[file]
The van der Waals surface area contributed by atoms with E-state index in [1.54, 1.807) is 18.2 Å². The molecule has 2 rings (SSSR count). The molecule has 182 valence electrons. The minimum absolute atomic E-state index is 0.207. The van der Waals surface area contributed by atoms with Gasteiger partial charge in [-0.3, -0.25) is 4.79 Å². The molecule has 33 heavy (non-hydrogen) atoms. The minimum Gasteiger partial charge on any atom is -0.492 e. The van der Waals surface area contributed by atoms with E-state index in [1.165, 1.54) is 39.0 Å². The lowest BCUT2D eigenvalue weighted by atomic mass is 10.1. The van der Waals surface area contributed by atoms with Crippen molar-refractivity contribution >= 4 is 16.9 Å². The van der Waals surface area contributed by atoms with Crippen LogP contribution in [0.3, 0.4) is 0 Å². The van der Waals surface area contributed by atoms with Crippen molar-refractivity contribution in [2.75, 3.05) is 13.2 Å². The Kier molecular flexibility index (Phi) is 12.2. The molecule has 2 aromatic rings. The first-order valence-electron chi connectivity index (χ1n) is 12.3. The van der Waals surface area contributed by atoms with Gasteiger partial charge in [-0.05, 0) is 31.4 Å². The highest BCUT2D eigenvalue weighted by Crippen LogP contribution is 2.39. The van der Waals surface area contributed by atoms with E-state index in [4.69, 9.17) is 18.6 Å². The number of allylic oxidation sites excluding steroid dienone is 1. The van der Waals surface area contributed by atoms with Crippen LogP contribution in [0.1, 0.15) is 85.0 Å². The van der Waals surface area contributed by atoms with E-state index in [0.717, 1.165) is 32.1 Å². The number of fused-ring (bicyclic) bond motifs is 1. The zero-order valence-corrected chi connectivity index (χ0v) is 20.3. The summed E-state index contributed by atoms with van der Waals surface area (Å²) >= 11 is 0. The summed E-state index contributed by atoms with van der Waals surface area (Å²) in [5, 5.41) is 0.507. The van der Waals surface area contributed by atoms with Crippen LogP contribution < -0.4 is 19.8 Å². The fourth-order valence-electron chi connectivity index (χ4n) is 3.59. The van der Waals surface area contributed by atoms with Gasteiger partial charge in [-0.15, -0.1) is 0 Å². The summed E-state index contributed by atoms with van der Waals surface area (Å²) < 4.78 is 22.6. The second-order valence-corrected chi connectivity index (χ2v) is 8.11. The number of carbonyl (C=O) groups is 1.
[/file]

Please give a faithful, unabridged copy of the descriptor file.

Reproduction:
The van der Waals surface area contributed by atoms with E-state index in [1.54, 1.807) is 18.2 Å². The molecule has 2 rings (SSSR count). The molecule has 182 valence electrons. The minimum absolute atomic E-state index is 0.207. The van der Waals surface area contributed by atoms with Gasteiger partial charge in [-0.3, -0.25) is 4.79 Å². The molecule has 33 heavy (non-hydrogen) atoms. The minimum Gasteiger partial charge on any atom is -0.492 e. The van der Waals surface area contributed by atoms with E-state index in [1.165, 1.54) is 39.0 Å². The lowest BCUT2D eigenvalue weighted by atomic mass is 10.1. The van der Waals surface area contributed by atoms with Crippen molar-refractivity contribution >= 4 is 16.9 Å². The van der Waals surface area contributed by atoms with Crippen LogP contribution in [0.3, 0.4) is 0 Å². The van der Waals surface area contributed by atoms with Crippen molar-refractivity contribution in [2.75, 3.05) is 13.2 Å². The Kier molecular flexibility index (Phi) is 12.2. The molecule has 2 aromatic rings. The first-order valence-electron chi connectivity index (χ1n) is 12.3. The van der Waals surface area contributed by atoms with Gasteiger partial charge in [-0.05, 0) is 31.4 Å². The highest BCUT2D eigenvalue weighted by Crippen LogP contribution is 2.39. The van der Waals surface area contributed by atoms with E-state index in [4.69, 9.17) is 18.6 Å². The number of allylic oxidation sites excluding steroid dienone is 1. The van der Waals surface area contributed by atoms with Crippen LogP contribution in [0.1, 0.15) is 85.0 Å². The van der Waals surface area contributed by atoms with E-state index in [0.717, 1.165) is 32.1 Å². The number of fused-ring (bicyclic) bond motifs is 1. The zero-order valence-corrected chi connectivity index (χ0v) is 20.3. The summed E-state index contributed by atoms with van der Waals surface area (Å²) >= 11 is 0. The summed E-state index contributed by atoms with van der Waals surface area (Å²) in [5, 5.41) is 0.507. The van der Waals surface area contributed by atoms with Crippen LogP contribution < -0.4 is 19.8 Å². The fourth-order valence-electron chi connectivity index (χ4n) is 3.59. The van der Waals surface area contributed by atoms with Gasteiger partial charge in [-0.15, -0.1) is 0 Å². The summed E-state index contributed by atoms with van der Waals surface area (Å²) < 4.78 is 22.6. The second-order valence-corrected chi connectivity index (χ2v) is 8.11. The number of carbonyl (C=O) groups is 1.